Kendrick Lamar’s latest release, “To Pimp a Butterfly,” which features one of the greatest verses from North Carolina’s Rapsody, is widely considered a lush art experience. Its soundscapes paint a vivid picture of life in the ghetto while even its album artwork is unique on its own. Artists like Frank Ocean are building the visual component into their releases as well. Ocean’s as-yetreleased full-length project “Boys Don’t, Cry” will be released complete with a magazine and exclusive artwork. Hip-hop music in particular can utilize visual artwork as a tool to revolution, a premise Afrika Bambaataa and the other founding fathers meant for the genre since its inception.
Keeping with the tradition of offering musical appearances along with the artwork that reflects the multi-layered approach to hip-hop preservation, the exhibit will feature a number of music guests including Real Ting Dis, Eric Herbin, Lamar LP and more. Exhibit attendees should expect pieces of art that reflect both the rebellious tones of the hip-hop culture while also stabilizing the essence of a genre that has carried its own political strengths.
Artistic types come in all genres of the creative spectrum and the hip-hop culture is proving this isn’t just a trend, but more of an opening in the discussion of expression. Artists like Tyler the Creator, Swizz Beats, Pharrell and others have openly embraced their love of art and rallied around its significance in the hip-hop world. Their inclusion is creating a dialogue and conversation that includes more than just the typical status quo. Hip-hop music is being taught as an art-form on college campuses all over the country with entire curriculums deriving from hip-hop pieces. These artists do have the advantage of money to whet their appetite for society’s most dynamic art pieces, but there are tons of opportunities to experience art no matter your budget.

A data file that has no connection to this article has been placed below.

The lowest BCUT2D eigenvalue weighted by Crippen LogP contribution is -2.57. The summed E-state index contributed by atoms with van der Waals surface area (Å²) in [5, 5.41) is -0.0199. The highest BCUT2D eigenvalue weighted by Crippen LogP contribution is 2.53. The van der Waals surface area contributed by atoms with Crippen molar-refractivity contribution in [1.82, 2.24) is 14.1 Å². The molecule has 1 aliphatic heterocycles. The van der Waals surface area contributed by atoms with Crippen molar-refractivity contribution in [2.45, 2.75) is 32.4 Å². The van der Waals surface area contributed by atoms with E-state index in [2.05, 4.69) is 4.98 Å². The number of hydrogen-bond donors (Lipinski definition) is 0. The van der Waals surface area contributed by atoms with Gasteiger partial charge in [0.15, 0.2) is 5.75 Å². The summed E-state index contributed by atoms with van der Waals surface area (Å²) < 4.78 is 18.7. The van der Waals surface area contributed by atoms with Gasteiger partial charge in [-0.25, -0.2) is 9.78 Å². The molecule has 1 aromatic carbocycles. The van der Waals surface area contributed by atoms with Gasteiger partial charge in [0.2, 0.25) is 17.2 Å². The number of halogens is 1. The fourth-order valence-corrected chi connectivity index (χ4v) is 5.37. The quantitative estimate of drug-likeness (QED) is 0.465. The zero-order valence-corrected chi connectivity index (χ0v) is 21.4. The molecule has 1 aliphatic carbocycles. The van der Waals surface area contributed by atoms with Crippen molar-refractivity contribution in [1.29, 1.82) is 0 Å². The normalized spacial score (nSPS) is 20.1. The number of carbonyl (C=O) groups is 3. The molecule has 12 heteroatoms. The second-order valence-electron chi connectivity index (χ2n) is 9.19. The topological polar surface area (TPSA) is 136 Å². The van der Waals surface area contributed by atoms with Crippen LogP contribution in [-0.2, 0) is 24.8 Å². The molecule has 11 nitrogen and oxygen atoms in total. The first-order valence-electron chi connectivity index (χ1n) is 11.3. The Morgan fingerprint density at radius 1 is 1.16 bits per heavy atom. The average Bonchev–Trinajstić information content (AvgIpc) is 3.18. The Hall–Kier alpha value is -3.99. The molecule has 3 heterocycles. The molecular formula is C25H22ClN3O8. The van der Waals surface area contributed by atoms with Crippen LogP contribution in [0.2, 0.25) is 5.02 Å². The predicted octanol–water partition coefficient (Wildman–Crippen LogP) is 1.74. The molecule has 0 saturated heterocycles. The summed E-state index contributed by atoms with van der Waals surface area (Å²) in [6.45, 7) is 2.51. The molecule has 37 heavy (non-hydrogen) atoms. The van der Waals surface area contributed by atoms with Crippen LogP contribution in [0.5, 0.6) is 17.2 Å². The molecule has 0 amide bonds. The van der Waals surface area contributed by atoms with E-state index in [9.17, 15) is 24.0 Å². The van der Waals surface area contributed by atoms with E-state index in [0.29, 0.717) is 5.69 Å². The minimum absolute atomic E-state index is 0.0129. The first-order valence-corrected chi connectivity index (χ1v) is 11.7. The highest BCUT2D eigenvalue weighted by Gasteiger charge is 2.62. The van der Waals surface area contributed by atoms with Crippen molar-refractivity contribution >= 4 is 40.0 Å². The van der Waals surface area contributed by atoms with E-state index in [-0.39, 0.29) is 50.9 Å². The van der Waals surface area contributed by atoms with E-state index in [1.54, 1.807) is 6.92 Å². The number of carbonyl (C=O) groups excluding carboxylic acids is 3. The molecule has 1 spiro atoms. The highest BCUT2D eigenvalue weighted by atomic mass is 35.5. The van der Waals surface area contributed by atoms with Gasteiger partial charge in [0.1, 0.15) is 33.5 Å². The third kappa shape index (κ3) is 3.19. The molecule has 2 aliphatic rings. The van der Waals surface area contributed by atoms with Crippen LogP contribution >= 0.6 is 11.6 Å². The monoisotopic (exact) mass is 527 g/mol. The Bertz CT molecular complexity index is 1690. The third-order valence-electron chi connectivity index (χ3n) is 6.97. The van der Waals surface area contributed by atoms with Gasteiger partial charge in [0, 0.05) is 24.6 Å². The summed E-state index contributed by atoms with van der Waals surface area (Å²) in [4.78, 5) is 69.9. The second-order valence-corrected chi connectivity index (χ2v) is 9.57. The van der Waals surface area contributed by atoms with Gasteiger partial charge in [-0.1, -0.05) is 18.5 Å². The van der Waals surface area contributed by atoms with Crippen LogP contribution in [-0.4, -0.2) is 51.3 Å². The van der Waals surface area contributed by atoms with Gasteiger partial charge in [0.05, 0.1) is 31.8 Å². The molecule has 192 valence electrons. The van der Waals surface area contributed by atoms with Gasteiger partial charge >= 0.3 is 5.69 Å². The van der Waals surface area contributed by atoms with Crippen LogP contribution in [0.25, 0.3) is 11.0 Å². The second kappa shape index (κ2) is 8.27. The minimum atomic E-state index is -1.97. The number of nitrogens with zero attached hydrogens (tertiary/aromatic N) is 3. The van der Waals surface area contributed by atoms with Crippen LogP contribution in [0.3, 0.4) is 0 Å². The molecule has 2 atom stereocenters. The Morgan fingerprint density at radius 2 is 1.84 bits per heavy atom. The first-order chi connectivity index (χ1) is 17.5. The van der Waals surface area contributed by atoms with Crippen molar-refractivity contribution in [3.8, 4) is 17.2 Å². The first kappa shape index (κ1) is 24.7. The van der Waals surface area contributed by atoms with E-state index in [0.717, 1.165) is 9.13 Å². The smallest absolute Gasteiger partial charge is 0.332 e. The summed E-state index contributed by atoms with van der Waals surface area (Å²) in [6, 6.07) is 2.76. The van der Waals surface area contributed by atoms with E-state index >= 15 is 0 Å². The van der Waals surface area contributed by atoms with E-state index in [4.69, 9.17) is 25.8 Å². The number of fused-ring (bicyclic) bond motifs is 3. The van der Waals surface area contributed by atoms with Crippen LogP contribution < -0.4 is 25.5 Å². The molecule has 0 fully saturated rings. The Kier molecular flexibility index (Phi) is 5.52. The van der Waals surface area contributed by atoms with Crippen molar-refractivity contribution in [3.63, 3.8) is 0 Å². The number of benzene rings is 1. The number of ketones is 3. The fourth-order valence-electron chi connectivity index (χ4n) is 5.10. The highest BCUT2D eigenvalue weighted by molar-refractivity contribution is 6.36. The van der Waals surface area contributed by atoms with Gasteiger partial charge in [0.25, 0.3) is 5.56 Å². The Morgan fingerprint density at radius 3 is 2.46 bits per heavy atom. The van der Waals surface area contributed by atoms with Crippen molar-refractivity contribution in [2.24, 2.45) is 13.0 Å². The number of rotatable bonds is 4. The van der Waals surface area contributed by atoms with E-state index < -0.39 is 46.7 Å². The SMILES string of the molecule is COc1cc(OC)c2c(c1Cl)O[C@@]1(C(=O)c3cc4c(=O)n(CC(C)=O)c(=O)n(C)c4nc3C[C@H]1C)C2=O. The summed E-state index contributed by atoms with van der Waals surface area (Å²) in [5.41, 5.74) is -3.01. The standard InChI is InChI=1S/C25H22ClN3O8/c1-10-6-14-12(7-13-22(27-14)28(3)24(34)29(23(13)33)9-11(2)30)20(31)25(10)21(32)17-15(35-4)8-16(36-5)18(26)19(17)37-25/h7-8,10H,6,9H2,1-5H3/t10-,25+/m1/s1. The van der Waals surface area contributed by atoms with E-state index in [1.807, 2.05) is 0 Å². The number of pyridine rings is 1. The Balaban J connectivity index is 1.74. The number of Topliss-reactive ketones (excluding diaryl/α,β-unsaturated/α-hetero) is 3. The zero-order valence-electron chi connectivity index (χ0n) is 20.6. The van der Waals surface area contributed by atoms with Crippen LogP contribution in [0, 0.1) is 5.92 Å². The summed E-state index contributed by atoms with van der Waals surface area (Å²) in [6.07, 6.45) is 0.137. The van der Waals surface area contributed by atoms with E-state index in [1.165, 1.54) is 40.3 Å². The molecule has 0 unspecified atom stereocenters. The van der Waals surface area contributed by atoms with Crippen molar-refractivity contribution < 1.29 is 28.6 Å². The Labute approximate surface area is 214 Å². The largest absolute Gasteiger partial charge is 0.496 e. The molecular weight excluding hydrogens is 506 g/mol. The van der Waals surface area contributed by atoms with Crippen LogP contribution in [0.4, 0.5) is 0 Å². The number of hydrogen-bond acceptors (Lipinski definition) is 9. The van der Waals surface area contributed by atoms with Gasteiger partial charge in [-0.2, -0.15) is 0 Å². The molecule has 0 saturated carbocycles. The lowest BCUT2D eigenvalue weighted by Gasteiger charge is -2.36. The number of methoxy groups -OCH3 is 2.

Like Rakim who was thinking of a master plan back in the 80’s blazing a trail for the evolved artist can be a feat in itself. Locations like Uptown Artworks offer a place for artisans and other collaborative entities to come together in the name of creative stamina in the same ways that made the Harlem Renaissance one of history’s most important artistic movements.
“Honestly, there’s a lack of artistic activities that specifically target the Black community, and on a broader scale, the hip-hop generation. I partnered with Phil Young last year to produce an erotic art show and now with this hip-hop exhibit and live performances, we want to introduce more art after dark concepts,” said Wilkerson.
Uptown Artworks is one of Greensboro’s art destination and work spaces for artists who want to preserve not only the culture of hip-hop, but of collaborative movements in general. “Thinkin of a Master Plan; Hip-hop the ARTform” will do more than showcase paintings and other art from hip-hop thinkers and creative; the event will highlight the gaps in artistic society that hip-hop has bridged with both sight and sound.
Uptown Artworks is a “working artist studio” intended to assist local and regional established and emerging visual artists. We are committed to the fostering of creativity and the cultivation of contemporary art through diverse exhibitions, studio space for artists, expansive educational programming, and a multidisciplinary approach to the dialogue between artists and audience. Uptown Artworks exists to provide individual artists with a professional and productive environment for artisans, 24-hour facility access, developing and maximizing off-premise visibility for artists, and developing a gathering space for the Guilford County art community.
These artisans work in a rental studio space that is open to the public at times of Uptown Artworks art exhibition, special events and programming, and at the artist’s discretion. These showcases are designed to promote the diversity of talent, artist and crafts persons within Uptown Artworks, that work in a broad spectrum of disciplines and perspectives who may also choose to work together at times and share ideas, as well as the studio space. !
“Thinkin of Master Plan: Hiphop the ARTform” begins on Saturday, May 9, at 8 p.m. The following day, Uptown Artworks opens its doors at 2 p.m. for the exhibit. Tickets are available for $7 plus fees and can be purchased through EventBrite. Uptown Artworks is located at 1007Arnold Street in Greensboro.